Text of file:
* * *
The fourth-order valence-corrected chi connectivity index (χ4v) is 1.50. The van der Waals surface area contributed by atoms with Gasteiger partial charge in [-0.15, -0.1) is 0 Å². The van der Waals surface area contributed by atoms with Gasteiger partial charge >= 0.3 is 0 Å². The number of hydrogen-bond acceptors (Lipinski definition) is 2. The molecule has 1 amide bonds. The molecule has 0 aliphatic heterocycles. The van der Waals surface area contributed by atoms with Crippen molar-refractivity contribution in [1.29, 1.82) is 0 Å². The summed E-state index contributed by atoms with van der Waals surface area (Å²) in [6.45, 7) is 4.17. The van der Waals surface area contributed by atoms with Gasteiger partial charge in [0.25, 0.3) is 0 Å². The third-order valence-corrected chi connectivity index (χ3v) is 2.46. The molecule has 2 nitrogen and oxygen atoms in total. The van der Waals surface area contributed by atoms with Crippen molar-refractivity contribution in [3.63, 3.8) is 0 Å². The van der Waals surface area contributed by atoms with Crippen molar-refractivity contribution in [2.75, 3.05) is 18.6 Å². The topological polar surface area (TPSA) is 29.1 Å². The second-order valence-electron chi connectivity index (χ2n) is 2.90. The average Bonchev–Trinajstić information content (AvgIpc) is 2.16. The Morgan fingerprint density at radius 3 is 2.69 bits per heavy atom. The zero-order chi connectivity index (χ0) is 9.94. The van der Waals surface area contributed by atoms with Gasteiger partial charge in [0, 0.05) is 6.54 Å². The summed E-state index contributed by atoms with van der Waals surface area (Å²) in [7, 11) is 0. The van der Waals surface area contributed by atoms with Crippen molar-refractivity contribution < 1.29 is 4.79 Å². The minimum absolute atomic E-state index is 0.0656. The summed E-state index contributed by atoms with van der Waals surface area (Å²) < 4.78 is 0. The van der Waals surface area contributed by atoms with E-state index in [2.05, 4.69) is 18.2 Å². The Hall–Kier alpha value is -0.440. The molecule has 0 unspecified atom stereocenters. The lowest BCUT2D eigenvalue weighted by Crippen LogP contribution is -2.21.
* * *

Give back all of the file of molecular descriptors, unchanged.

The fourth-order valence-corrected chi connectivity index (χ4v) is 1.50. The van der Waals surface area contributed by atoms with Gasteiger partial charge in [-0.15, -0.1) is 0 Å². The van der Waals surface area contributed by atoms with Gasteiger partial charge >= 0.3 is 0 Å². The number of hydrogen-bond acceptors (Lipinski definition) is 2. The molecule has 1 amide bonds. The molecule has 0 aliphatic heterocycles. The van der Waals surface area contributed by atoms with Crippen molar-refractivity contribution in [1.29, 1.82) is 0 Å². The summed E-state index contributed by atoms with van der Waals surface area (Å²) in [6.45, 7) is 4.17. The van der Waals surface area contributed by atoms with Gasteiger partial charge in [0.25, 0.3) is 0 Å². The third-order valence-corrected chi connectivity index (χ3v) is 2.46. The molecule has 2 nitrogen and oxygen atoms in total. The van der Waals surface area contributed by atoms with Crippen molar-refractivity contribution in [3.63, 3.8) is 0 Å². The van der Waals surface area contributed by atoms with Crippen molar-refractivity contribution in [2.75, 3.05) is 18.6 Å². The topological polar surface area (TPSA) is 29.1 Å². The second-order valence-electron chi connectivity index (χ2n) is 2.90. The average Bonchev–Trinajstić information content (AvgIpc) is 2.16. The Morgan fingerprint density at radius 3 is 2.69 bits per heavy atom. The zero-order chi connectivity index (χ0) is 9.94. The van der Waals surface area contributed by atoms with Gasteiger partial charge in [0, 0.05) is 6.54 Å². The summed E-state index contributed by atoms with van der Waals surface area (Å²) in [7, 11) is 0. The van der Waals surface area contributed by atoms with Crippen molar-refractivity contribution < 1.29 is 4.79 Å². The minimum absolute atomic E-state index is 0.0656. The summed E-state index contributed by atoms with van der Waals surface area (Å²) < 4.78 is 0. The van der Waals surface area contributed by atoms with E-state index in [2.05, 4.69) is 18.2 Å². The Hall–Kier alpha value is -0.440. The molecule has 0 unspecified atom stereocenters. The lowest BCUT2D eigenvalue weighted by Crippen LogP contribution is -2.21.